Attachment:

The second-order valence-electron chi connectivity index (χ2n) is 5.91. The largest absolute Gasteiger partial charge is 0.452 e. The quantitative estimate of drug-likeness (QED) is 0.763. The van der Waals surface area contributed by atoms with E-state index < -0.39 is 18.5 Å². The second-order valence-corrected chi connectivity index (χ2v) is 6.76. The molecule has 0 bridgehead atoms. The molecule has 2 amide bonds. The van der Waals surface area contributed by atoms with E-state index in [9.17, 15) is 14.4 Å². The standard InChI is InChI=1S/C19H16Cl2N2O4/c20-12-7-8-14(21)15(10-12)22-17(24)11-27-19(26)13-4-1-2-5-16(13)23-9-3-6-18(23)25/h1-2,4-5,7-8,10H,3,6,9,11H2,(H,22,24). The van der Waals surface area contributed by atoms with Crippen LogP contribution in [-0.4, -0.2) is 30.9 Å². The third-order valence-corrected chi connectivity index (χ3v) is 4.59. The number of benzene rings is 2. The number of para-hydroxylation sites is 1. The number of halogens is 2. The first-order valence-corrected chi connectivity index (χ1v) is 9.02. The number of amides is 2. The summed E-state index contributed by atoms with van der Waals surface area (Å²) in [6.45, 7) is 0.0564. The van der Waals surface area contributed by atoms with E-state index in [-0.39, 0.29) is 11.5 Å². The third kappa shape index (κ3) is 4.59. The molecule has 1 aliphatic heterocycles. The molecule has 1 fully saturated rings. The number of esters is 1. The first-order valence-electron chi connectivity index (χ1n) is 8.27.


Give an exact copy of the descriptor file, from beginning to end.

The second-order valence-electron chi connectivity index (χ2n) is 5.91. The largest absolute Gasteiger partial charge is 0.452 e. The quantitative estimate of drug-likeness (QED) is 0.763. The van der Waals surface area contributed by atoms with E-state index < -0.39 is 18.5 Å². The second-order valence-corrected chi connectivity index (χ2v) is 6.76. The molecule has 0 bridgehead atoms. The molecule has 2 amide bonds. The van der Waals surface area contributed by atoms with E-state index in [9.17, 15) is 14.4 Å². The standard InChI is InChI=1S/C19H16Cl2N2O4/c20-12-7-8-14(21)15(10-12)22-17(24)11-27-19(26)13-4-1-2-5-16(13)23-9-3-6-18(23)25/h1-2,4-5,7-8,10H,3,6,9,11H2,(H,22,24). The van der Waals surface area contributed by atoms with Crippen LogP contribution in [-0.4, -0.2) is 30.9 Å². The third-order valence-corrected chi connectivity index (χ3v) is 4.59. The number of benzene rings is 2. The number of para-hydroxylation sites is 1. The number of halogens is 2. The first-order valence-corrected chi connectivity index (χ1v) is 9.02. The number of amides is 2. The summed E-state index contributed by atoms with van der Waals surface area (Å²) in [6.45, 7) is 0.0564. The van der Waals surface area contributed by atoms with E-state index in [-0.39, 0.29) is 11.5 Å². The third kappa shape index (κ3) is 4.59. The molecule has 1 aliphatic heterocycles. The molecule has 1 fully saturated rings. The number of esters is 1. The first-order valence-electron chi connectivity index (χ1n) is 8.27.